Apple provides a nice framework for incorporating Address Book access into your iOS application, using the familiar UI from the Contacts app. They provide some nice documentation on this UI in the section User Interaction: Prompting for and Displaying Data.
Here is an example of the UI that Apple indicates is available:
The default UI is a little different
The above view of the controllers looks great, but getting them to work together as the images imply is not quite so straightforward. Consider the following code snippet used to present the People Picker:
I discovered a great debugging tool today from the article Flags: very useful when debugging with Instruments The article talks about how to put up flags from your code that appear in the Instruments window. This is a feature that is new to Instruments 4.0 and is described in the Apple docs at New Features in Instruments 4.0 Let’s jump to the end and show you an example of what you can put up in your Instruments display:
Note the yellow flags above the trace. These were generated in my code within a loop. If you click on a flag you can see the text that I generated for the flag “Loop index 38” along with the source file, line number of the code generating the flag and the method being executed.
I’m using Core Data in an application that I am developing that uses the Address Book. I created some test data and started writing some code that imported this information into Core Data. Curious about the memory usage of this import, I used the Allocations Instrument for analysis and thus began a long process where I believe I may have uncovered several bugs related to Core Data memory management.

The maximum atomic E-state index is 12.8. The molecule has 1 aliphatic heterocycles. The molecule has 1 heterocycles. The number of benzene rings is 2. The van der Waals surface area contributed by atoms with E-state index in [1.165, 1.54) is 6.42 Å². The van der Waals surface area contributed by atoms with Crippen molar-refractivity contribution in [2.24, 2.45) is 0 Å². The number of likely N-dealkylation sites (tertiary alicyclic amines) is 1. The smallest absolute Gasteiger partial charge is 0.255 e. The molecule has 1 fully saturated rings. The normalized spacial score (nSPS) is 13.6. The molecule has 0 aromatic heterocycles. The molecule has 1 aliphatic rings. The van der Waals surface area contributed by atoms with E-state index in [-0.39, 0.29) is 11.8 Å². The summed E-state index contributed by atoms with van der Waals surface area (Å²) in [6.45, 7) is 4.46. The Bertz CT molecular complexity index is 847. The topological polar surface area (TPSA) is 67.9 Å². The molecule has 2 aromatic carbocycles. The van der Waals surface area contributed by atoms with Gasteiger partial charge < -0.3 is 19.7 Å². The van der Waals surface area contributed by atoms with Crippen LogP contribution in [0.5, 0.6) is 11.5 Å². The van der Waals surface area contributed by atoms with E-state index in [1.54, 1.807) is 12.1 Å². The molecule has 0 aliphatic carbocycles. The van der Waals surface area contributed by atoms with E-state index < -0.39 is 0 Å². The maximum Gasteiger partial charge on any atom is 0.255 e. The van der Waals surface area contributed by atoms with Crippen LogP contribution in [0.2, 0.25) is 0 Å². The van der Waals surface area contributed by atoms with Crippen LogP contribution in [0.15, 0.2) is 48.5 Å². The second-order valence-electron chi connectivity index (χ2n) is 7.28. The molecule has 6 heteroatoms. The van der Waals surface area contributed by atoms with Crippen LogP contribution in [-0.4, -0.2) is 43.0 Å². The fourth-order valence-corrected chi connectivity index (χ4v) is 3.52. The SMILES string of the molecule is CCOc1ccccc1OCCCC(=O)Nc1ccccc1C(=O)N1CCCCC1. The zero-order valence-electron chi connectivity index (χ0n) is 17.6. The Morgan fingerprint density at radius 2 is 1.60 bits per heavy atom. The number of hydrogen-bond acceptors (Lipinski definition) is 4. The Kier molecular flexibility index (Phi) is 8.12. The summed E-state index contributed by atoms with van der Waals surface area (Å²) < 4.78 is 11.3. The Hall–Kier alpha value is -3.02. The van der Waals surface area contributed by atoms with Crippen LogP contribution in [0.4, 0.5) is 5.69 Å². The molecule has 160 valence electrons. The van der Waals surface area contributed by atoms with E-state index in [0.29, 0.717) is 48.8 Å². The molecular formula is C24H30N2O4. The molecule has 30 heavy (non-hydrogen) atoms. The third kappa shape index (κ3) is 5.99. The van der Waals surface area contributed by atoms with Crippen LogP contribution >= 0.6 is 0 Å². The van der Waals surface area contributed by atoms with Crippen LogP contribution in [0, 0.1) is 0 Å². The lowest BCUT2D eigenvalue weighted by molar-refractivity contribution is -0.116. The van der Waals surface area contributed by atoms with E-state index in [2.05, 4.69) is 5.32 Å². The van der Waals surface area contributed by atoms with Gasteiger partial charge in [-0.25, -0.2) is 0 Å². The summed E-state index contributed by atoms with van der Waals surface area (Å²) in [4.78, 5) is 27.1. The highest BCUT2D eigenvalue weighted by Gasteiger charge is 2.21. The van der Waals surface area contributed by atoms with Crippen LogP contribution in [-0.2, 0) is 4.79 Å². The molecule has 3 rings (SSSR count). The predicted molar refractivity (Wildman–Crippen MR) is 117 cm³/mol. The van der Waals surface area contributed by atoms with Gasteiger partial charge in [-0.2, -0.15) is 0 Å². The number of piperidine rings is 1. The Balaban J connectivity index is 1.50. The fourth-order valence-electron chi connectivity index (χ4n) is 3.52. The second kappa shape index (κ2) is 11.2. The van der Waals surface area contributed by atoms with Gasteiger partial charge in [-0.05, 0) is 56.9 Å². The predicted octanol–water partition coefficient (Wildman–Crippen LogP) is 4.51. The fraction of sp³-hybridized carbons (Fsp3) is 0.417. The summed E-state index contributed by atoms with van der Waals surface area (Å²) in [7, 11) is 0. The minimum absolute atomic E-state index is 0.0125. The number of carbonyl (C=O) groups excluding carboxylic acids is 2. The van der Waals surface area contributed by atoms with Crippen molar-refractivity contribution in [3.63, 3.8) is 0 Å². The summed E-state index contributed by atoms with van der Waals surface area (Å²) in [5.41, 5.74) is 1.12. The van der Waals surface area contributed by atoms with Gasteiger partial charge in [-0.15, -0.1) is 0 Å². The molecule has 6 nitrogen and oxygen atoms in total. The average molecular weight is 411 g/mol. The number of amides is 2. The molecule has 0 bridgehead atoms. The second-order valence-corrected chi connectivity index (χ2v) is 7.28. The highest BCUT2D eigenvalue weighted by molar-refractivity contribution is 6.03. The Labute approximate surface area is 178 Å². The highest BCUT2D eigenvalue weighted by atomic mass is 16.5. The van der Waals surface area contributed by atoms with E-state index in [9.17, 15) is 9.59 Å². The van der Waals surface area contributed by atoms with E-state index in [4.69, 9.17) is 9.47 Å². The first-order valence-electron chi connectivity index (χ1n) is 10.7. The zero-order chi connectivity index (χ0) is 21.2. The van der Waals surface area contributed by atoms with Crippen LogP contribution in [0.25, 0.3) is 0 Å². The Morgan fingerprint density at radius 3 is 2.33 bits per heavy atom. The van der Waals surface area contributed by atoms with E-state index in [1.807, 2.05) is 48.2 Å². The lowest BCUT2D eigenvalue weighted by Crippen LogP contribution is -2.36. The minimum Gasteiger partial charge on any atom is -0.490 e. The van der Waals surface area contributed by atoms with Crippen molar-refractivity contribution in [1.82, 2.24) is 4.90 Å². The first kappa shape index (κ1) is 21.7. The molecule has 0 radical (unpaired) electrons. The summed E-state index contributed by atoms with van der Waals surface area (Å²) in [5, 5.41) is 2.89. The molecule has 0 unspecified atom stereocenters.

What prompted the analysis?
I have seen references indicating that your app risks being shut down for memory usage when you use more than 20 MB of RAM. A couple interesting articles include:
Further on in the Apple document “Cocoa Fundamentals Guide” I also came across a nice class hierarchy chart for UIKit classes. It is located in the section of the document called “What Is Cocoa?“.
I was reading the Apple document “Cocoa Fundamentals Guide” and ran across some nice class hierarchy charts for Foundation classes that I thought I’d share. They are located in the section of the document called “What Is Cocoa?“.
These diagrams logically group the classes of the Foundation framework in categories. Classes in blue-shaded areas are present in both the OS X and iOS versions of Foundation; classes in gray-shaded areas are present only in the OS X version.